“Every member of a family must aim to be as effective a means as possible to the welfare and happiness of every other member, as well as of the family as a whole. Every person in a neighborhood, community, civic or political group must aim to surrender to a large extent his own individuality by functioning as a means to some good beyond himself.”

Mel Scult

Yom Kippur is also described as a “shabbat shabbaton” (Lev. 16:13; 23:32), the Sabbath of Sabbaths. In Moses’s retelling and reviewing within Deuteronomy, we find an account of the giving of the Ten Commandments including the mitzvah of Shabbat (5:12-15). The Zionist philosopher Ahad Ha’am wrote, “More than the Jewish people have kept Shabbat, Shabbat has kept the Jews,” pointing to the centrality and importance of Shabbat to maintaining Jewish identity. The same can be said of Yom Kippur as a cornerstone of Jewish identity.

Yom Kippur is a cornerstone of Jewish identity

One of the most powerful moments of the Yom Kippur liturgy is the haftarah – challenging us to walk the talk of the day:

Behold, in the day of your fast you seek your own pleasure,

and oppress all your workers.

Behold, you fast only to quarrel and to fight

and to hit with a wicked fist.

Fasting like yours this day

will not make your voice to be heard on high.

Is such the fast that I choose,

a day for a person to humble himself?

Is it to bow down his head like a reed,

and to spread sackcloth and ashes under him?

Will you call this a fast,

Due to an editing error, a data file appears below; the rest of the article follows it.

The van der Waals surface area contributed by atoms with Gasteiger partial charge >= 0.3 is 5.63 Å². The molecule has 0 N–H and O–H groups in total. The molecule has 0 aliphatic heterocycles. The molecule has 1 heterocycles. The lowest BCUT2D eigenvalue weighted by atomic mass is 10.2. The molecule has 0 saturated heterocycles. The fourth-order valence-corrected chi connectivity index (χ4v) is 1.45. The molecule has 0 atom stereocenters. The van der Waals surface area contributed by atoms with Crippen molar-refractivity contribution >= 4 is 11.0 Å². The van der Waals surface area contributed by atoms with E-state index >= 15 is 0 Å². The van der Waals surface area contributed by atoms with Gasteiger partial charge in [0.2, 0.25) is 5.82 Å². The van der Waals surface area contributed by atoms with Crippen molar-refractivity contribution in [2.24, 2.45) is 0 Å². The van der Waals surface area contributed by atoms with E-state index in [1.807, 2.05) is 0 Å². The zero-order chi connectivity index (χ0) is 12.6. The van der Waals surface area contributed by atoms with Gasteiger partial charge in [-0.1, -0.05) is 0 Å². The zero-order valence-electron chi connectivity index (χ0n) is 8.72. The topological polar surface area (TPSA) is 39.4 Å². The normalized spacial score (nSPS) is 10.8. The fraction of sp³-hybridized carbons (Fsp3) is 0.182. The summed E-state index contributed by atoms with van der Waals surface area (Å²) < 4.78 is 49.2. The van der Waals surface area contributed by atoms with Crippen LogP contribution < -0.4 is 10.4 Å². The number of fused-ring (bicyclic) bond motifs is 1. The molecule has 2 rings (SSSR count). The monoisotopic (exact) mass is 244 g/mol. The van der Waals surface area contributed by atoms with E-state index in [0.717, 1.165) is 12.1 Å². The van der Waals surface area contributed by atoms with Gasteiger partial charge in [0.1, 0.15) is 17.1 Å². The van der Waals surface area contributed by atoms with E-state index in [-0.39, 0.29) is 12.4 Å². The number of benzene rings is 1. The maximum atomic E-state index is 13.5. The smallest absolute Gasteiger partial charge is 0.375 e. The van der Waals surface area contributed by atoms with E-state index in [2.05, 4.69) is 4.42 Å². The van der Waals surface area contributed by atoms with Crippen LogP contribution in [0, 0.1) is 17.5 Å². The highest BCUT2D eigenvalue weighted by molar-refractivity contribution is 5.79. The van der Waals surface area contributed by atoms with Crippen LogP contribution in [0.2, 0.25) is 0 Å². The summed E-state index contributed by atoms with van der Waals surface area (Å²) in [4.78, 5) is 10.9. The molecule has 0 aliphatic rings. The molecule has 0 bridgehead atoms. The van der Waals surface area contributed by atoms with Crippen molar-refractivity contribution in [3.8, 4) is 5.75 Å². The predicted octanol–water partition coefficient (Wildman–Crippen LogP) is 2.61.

and a day acceptable to the Lord?

“Is not this the fast that I choose:

to loose the bonds of wickedness,

to undo the straps of the yoke,

to let the oppressed go free,

and to break every yoke?

Is it not to share your bread with the hungry

and bring the homeless poor into your house;

when you see the naked, to cover him,

and not to hide yourself from your own flesh?

(Isaiah 58: 3-7)

This message of economic justice is also derived from the words of Deuteronomy including a call for workers to be paid on time (24:14-15), honesty in commerce (25:13; 27:17-19, 25) and rest from work (5:12-15) to name a few.

Before the final sounding of the shofar on Yom Kippur, we recite the Shema, also found in Deuteronomy (6:4). It reads, “Hear, O Israel: The Lord our God, the Lord is one.” The operative word: hear. Commenting on that particular sense, Rabbi Jonathan Sacks teaches, “Most civilizations have been cultures of the eye. Judaism, with its belief in the invisible God who transcends the universe, and its prohibition against visual representations of God, is supremely a civilization of the ear.”

Fittingly, the Torah reading for Shabbat after Yom Kippur this year is Ha’azinu, “Give ear, O heavens, and I will speak: and hear, O earth, the words of my mouth. My doctrine shall drop as the rain, my speech shall distill as the dew, as small rain upon the tender herb, and as showers upon the grass: because I will call on the name of the Lord: ascribe greatness to our God. God is the Rock, whose works are perfect: for all God’s ways are justice.” (32:1-4)

“Give ear, O heavens, and I will speak: and hear, O earth, the words of my mouth. My doctrine shall drop as the rain, my speech shall distill as the dew, as small rain upon the tender herb, and as showers upon the grass: because I will call on the name of the Lord: ascribe greatness to our God. God is the Rock, whose works are perfect: for all God’s ways are justice.”

Deuteronomy 32:1-4

There is a natural connection between hearing the long-blast tekiah gedolah shofar sound ending Yom Kippur and hearing the opening words of Ha’azinu the Shabbat after Yom Kippur, with its auditory motifs. The relationship between Yom Kippur and Deuteronomy reminds us that the work of Yom Kippur – while heightened that day including those themes we find in both: review and repetition; renewal and recommitment; a collective orientation; Shabbat, the pursuit of economic justice – is a year-long, daily process.

The writer, a rabbi, teaches at the Arava Institute for Environmental Studies and at Bennington College.•